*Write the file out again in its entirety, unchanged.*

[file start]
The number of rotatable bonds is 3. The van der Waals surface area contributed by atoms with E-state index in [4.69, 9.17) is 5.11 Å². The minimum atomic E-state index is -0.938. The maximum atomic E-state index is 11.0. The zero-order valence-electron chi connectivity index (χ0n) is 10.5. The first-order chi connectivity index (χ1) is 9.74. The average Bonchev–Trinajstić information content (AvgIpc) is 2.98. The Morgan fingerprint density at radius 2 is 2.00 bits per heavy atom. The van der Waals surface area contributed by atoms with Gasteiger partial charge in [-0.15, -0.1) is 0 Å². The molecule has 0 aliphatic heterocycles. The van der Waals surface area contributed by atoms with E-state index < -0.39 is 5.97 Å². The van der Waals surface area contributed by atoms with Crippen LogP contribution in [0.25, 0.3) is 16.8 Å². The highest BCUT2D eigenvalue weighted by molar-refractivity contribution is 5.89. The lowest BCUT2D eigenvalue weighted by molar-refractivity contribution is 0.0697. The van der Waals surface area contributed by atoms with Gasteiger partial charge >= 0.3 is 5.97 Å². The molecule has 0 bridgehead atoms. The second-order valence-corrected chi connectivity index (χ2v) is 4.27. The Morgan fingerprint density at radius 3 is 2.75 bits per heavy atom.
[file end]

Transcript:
The number of rotatable bonds is 3. The van der Waals surface area contributed by atoms with E-state index in [4.69, 9.17) is 5.11 Å². The minimum atomic E-state index is -0.938. The maximum atomic E-state index is 11.0. The zero-order valence-electron chi connectivity index (χ0n) is 10.5. The first-order chi connectivity index (χ1) is 9.74. The average Bonchev–Trinajstić information content (AvgIpc) is 2.98. The Morgan fingerprint density at radius 2 is 2.00 bits per heavy atom. The van der Waals surface area contributed by atoms with Gasteiger partial charge in [-0.15, -0.1) is 0 Å². The molecule has 0 aliphatic heterocycles. The van der Waals surface area contributed by atoms with E-state index < -0.39 is 5.97 Å². The van der Waals surface area contributed by atoms with Crippen LogP contribution in [0.25, 0.3) is 16.8 Å². The highest BCUT2D eigenvalue weighted by molar-refractivity contribution is 5.89. The lowest BCUT2D eigenvalue weighted by molar-refractivity contribution is 0.0697. The van der Waals surface area contributed by atoms with Gasteiger partial charge >= 0.3 is 5.97 Å². The molecule has 0 bridgehead atoms. The second-order valence-corrected chi connectivity index (χ2v) is 4.27. The Morgan fingerprint density at radius 3 is 2.75 bits per heavy atom.